Veteran Florida pro Shaw Grigsby utilizes it for most of his spinning tackle applications and about 40 percent of the time when using a baitcaster. In his mind, it has become a must in clear water situations.

"I got hooked on it in saltwater, where fish can get line sensitive," Grigsby explains. "Using fluorocarbon leaders in saltwater and having transferred that into my freshwater fishing, I have found that fluorocarbon definitely helps you in clear water.

"So if it helps you in a clear water situation there's no reason not to use it in other situations. I tend to use Berkley Vanish fluorocarbon a lot more than I did five years ago, and every year it's getting a little bit bigger niche in my fishing repertoire."
VanDam first began using fluorocarbon when Berkley introduced Vanish and immediately recognized its potential. Today, he depends on Bass Pro Shops' XPS, which he calls a premium grade of fluorocarbon, still made in Japan.

"For me, I use it anytime I throw any kind of bottom bouncing bait, spinning equipment with tubes, jigs, finesse, Carolina rigs, casting a jighead with a worm, anything like that," the three-time Angler of the Year notes. "Because it sinks fast, in deep water you don't get that bow that you get with the mono or with braid — you get direct contact.

The extra sensitivity due to lower stretch means you get better hook sets and better action when you're shaking baits and things.

"It has a lot of attributes. I'm even flipping and pitching with it. It's one of those things that in the beginning we learned how to adjust our rods to match the line. I'm using rods with a little softer tip, which enhances my presentation and other things, too, just to make fluorocarbon the most effective that it can be."

Martens has learned that fluorocarbon's superior sink rate means gaining precious extra depth from jerkbaits and crankbaits. It allows him to gain as much as 2 additional feet of depth even while enjoying the luxury of using heavier line for his crankbaits. With crankbaits and jerkbaits, 14-pound-test fluorocarbon gives him the strength of 14-pound line, but the sink rate of 10-pound test.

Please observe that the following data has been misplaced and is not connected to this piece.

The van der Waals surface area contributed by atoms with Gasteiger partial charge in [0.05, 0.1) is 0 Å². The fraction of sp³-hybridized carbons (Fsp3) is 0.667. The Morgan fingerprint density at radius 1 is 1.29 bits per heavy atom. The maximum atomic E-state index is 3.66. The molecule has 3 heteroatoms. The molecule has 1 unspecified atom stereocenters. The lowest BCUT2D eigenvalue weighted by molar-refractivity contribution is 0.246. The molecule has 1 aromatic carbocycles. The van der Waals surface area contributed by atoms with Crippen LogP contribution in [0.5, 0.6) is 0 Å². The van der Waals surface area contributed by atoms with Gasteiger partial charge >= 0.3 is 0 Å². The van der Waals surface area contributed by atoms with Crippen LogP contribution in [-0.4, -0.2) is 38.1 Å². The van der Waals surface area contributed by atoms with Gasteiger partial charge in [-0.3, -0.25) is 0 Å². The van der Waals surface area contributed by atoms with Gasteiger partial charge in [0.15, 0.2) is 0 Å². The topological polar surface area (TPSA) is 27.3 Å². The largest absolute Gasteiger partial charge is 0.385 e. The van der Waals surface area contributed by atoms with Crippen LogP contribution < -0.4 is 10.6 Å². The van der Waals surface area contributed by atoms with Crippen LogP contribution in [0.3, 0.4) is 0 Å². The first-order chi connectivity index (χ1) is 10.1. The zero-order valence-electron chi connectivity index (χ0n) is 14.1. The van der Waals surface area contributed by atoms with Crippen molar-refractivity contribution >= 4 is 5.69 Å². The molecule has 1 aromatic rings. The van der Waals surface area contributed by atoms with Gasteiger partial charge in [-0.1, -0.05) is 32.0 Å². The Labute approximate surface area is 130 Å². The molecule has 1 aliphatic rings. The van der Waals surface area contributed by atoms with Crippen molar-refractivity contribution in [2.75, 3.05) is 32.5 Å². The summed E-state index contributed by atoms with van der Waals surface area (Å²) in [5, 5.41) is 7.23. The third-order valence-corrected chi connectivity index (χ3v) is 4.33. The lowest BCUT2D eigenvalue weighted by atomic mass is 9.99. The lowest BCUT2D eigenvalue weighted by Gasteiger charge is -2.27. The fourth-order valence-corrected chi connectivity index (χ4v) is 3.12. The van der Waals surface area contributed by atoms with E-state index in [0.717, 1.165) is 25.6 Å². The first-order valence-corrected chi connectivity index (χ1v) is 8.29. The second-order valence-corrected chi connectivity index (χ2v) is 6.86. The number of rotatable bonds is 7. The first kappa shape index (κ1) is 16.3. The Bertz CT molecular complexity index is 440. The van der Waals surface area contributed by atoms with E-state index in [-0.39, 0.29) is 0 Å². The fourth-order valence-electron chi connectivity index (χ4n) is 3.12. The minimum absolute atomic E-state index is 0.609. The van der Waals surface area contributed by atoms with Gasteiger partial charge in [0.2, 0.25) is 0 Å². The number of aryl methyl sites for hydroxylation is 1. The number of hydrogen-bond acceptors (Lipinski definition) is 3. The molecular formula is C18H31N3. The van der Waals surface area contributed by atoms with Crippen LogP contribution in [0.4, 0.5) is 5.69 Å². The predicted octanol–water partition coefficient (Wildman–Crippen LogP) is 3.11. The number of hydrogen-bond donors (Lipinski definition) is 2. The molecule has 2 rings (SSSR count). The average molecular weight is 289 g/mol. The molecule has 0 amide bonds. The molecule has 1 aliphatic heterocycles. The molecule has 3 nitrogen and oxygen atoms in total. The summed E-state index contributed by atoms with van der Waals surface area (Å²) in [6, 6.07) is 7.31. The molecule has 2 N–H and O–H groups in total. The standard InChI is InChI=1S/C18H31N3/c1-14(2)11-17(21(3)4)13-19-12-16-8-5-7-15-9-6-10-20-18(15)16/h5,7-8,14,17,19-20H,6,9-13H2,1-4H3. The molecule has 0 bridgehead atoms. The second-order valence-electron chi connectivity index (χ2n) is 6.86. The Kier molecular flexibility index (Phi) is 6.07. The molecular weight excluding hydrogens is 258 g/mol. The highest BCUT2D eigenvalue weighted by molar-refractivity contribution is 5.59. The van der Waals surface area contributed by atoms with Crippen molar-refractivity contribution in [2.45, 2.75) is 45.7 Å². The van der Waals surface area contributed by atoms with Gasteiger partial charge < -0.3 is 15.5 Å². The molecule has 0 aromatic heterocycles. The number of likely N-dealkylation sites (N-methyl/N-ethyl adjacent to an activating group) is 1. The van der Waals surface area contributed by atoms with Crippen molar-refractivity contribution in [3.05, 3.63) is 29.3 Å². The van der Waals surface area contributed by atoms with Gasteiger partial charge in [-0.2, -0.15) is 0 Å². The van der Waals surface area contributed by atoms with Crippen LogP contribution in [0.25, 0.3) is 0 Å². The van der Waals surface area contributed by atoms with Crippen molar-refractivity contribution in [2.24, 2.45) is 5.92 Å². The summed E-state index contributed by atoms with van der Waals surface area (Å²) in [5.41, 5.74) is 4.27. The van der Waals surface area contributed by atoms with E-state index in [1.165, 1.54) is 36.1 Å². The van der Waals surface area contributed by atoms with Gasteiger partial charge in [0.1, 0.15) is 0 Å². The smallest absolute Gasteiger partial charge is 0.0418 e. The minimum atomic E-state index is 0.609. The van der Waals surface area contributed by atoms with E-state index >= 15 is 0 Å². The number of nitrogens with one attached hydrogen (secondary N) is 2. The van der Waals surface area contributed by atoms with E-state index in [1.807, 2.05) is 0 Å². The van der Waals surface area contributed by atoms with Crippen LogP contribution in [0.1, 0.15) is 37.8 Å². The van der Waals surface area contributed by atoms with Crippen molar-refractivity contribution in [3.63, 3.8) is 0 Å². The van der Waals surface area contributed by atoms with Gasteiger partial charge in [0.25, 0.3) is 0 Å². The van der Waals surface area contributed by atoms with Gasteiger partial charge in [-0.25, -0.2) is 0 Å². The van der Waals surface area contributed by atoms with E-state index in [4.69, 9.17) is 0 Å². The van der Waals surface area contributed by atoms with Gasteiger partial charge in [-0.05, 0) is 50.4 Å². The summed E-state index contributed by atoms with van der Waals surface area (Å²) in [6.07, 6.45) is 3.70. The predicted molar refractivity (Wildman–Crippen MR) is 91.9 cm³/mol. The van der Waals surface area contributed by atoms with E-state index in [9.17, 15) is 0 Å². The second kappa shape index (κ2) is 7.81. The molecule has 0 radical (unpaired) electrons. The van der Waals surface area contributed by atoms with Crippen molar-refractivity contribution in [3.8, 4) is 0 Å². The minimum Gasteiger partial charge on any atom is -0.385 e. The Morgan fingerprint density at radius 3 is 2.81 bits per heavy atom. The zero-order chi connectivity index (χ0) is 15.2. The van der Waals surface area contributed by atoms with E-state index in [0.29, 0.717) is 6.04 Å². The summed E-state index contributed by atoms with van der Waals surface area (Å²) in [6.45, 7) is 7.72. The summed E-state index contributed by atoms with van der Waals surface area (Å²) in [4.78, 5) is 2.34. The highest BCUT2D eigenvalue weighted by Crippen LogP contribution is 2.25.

"If you rig two rods with identical baits — one rod with 14-pound fluorocarbon and the other with 14-pound monofilament — you will feel a tremendous difference," he adds.

During tournaments, Murray doesn't feel the need to change his reels spooled with fluorocarbon on a nightly basis like monofilament. He points out that the line "doesn't go bad. It remains very consistent" for weeks.

Grigsby was asked to name the best attribute of fluorocarbon.

"Clarity of the line," he replies. "Immediately, I have the confidence that the fish are not going to be line shy, and I'm going to get more bites. That's the mindset when I throw fluorocarbon — I know I'll get more bites."


Here are some considerations for fluorocarbon:

Knotty problem. There seems to be an inherent breaking problem with fluorocarbon, but Aaron Martens says it almost always involves the type of knot being used.

"You have to tie a San Diego Knot or some kind of cinch knot like a Trilene Knot," he advises. "A Palomar is not good because it crimps the line. It crimps on top of itself and it will break."

Nick of time. "If you get a nick in it, it will break," Martens adds. "You have to be really careful with it. I usually retie every half-hour, no matter what. The stress from casting and reeling can weaken the knot after a while. You can go all day on one knot with 20-pound line without it breaking, but it gets weaker."

Reel matters. Because fluorocarbon is considerably stiffer than monofilament, Kevin VanDam points out that it is a little trickier to control.

"It kind of wants to fluff up on baitcasters and jump off the reel on a spinning reel," he explains. "That's something that's been a major concern to me from the start. There's not a lot that you can do with the premium fluorocarbon to erase those negatives.

"I've learned that if I'm using it for spinning, I'll use the absolute largest spooled reels that I can. It stays better on there and casts better. And on baitcasters, I've learned to adjust my cast control tension differently than I would for mono to keep it from fluffing up or fuzzing up a little bit."

Line treatment. KVD always sprays fluorocarbon with Kevin VanDam's Line and Lure Conditioner. "It lubricates it and helps keep it on the spool. With fluorocarbon, you don't get the distance that you do with a softer, limper line. By treating the line with this spray it really enhances the control of the line, eliminates twist and increases your casting distance."

Clear Choices

Seaguar Carbon Pro

Megabait Zero

P-Line Floroclear

Berkley Vanish Transition

XPS Fluorocarbon

Cabela's ProLine Fluorocarbon

Maxima Fluorocarbon

Triple Fish Fluorocarbon

Sufix InvisiLine Fluorocarbon

Yo-Zuri Fluorocarbon